Tuesday, June 5, 2012

Berlinische Gallery

It was a beautiful morning for a visit to Berlin's Berlinische Galerie.
It is just around the corner from the Jewish Museum in Mitte.
Ardent recorders of our travels we bought photo-permission badges -- 3 euros at the ticket desk.
Your Tomatoes in action
When John and I entered the museum we walked past Michael Sailstorfer's Forest, 2012 - mature trees sliding slowly along the long entrance gallery leaving traces of their movements.
Let's start on the second floor with their Art in Berlin, 1880-1980 collection.
John couldn't help being impressed by the "personal servings" of beer in Philipp Frank's After the Ceremony Gravediggers drinking Weissbeir, 1902.
 He really is not ignoring Ernst Lubbert's, Lady with Greyhound, 1920/12.
We both loved Kandinsky's Sounds, 1913. 
Here are 3 of the 11 Lovis Corinth wall panels for the estate of a German industrialist painted on an Odyssey theme in 1913/14.
Hannah Hoch's Roma, 1925 - an oil based on one of her collages
An Untitled painting by Alexander Rodtschenko, 1923.
Three De Stijl designs from 1923. Last one by El Lissitzky.
Naum Gabo, Head in a Corner, 1917.
I enjoyed these constructivist works -- Tatlin's Counterrelief, 1917 and Gabo's Model for "Constructed Torso", 1917/18.
Artists of the 70's and 80's were still dealing with recent German history as in  Friend of the Children, 1976
   In their Pandemonic Manifesto, artists Eugen Schönebeck and Georg Baselitz demanded that ugliness, obscenity and blasphemy should be the new subjects of figurative art.
John liked these two works by Werner Heldt - a poster
and  Still Life of Houses (Cityscape - Folding Picture), 1979.
Karl Horst Hödicke's Ministry of War, 1977
 and details of the painting.
 Rues et Visages de Berlin,1930, is a portfolio about the city by French playwright, Jean Giradoux and illustrated by Chas-Laborde. It gave the name to a special show of the drawings and watercolours of Berlin lifestyle between the wars by artists like Otto Dix, Max Beckman, George Grosz and others from the museum's collection.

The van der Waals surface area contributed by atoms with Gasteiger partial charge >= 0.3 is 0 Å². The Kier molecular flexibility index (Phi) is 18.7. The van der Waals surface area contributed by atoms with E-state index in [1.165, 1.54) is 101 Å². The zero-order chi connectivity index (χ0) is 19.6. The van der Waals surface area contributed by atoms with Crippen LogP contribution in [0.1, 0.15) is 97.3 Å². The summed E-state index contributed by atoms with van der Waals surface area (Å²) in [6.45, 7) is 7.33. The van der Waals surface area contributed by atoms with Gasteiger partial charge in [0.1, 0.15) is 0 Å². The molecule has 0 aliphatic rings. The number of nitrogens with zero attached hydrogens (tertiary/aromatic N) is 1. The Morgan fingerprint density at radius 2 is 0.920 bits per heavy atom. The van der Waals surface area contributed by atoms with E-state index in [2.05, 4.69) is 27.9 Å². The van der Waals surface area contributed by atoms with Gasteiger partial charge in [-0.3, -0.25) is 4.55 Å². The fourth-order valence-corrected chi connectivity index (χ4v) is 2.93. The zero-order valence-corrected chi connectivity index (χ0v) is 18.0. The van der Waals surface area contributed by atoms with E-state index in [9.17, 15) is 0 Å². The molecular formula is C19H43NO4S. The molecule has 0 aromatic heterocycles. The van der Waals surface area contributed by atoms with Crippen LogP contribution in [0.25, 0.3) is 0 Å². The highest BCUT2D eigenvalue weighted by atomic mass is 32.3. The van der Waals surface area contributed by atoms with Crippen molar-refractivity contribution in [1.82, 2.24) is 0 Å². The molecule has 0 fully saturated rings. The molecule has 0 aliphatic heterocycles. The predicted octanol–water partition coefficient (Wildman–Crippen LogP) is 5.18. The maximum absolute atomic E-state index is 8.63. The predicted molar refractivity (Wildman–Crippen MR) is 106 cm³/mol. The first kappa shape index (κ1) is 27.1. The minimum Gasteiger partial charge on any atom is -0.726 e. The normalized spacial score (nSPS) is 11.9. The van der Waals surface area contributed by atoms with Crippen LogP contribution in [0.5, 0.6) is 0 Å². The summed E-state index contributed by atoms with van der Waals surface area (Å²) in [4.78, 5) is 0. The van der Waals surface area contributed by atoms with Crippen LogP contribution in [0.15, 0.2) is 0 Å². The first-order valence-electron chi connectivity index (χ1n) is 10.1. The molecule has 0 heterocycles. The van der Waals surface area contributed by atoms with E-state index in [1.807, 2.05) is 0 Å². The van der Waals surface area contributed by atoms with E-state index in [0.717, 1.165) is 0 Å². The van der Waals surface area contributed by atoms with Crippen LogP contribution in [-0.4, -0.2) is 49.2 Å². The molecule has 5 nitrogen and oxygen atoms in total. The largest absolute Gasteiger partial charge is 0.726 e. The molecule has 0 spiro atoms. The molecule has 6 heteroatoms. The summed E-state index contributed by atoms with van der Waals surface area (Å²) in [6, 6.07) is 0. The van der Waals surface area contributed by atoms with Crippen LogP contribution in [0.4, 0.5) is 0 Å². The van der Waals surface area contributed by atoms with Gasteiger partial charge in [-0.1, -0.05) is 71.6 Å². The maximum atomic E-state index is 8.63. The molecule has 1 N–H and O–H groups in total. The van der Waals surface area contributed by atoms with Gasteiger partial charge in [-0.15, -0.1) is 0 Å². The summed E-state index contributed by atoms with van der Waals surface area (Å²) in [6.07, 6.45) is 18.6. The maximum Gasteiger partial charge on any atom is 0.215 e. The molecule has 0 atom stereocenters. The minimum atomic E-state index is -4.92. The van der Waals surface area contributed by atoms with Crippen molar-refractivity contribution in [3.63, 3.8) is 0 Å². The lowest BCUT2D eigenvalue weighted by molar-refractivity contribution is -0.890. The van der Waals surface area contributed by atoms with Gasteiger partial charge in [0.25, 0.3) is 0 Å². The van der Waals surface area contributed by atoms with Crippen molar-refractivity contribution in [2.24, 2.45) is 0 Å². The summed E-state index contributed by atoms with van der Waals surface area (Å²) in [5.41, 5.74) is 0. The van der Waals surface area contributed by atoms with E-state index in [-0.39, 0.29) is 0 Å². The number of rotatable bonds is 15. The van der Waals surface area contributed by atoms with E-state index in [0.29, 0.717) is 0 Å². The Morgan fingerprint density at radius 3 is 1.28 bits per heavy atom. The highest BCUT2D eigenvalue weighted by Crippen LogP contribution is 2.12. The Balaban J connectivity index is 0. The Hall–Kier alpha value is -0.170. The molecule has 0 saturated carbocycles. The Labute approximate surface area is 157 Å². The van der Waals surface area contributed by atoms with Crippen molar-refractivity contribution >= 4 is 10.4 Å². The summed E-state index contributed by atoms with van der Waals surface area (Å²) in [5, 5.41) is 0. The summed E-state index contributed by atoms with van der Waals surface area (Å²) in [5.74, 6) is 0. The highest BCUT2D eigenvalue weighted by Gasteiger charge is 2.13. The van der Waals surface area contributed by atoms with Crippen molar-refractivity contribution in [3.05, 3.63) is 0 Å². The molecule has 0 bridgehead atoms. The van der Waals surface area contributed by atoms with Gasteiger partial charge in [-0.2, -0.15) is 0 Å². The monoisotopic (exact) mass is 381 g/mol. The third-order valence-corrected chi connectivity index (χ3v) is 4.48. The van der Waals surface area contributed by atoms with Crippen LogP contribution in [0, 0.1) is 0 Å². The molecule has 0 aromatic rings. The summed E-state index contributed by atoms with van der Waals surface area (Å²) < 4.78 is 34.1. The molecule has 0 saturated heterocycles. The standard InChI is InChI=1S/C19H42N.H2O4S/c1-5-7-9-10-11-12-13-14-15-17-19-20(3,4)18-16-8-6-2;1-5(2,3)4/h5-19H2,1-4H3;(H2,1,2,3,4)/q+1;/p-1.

In this wonderful show we discovered the fabulous work of Jeanne Mammen.
Jeanne Mammen, The Redheaded Woman, 1928, and In the Cloakroom, 1927.
 Jeanne Mammen, Couple under the Umbrella, 1933.
Gertrude Sandmann, Blond Girl in Black, 1919.
We were not familiar with the work of Boris Mikhailhov. Mr Mikhailhov is Ukranian and his raw photographs cover the period from the 1970's to the present -- that is from the Cold War Communism to glasnost.
 By the Ground - At dusk featured images of the people living outside the norm in post-Communist Ukraine.
This photo is so like a 'descent from the cross'.
Seaside series in sepia. Ukranians at play amongst industrial clutter.
Hand-coloured photos of the series Sots Art (1975-1986) and Luriki (1971-1985).
Once again we must pass the dancing trees as we bid the Berlinische farewell.
A quick stop at the museum cafe,
a scan of the other visitors
and we found ourselves back in the courtyard of the museum.
Visit -- it's a special place. We loved the conceptual street signage as we headed home.


  1. You were much on our minds -- especially with the Jeanne Mammens -- and the fabulous Gertrude Sandmann.

  2. Bill and John everything is so beautiful.
    The photo 'descent from the cross' + the lady with the child in her arms you just made another piece of art.

  3. Thanks so much Mariana. Glad you enjoyed the post - it's a great museum. The photo of "descent" and the mother & child is one of my fave captures from Berlin.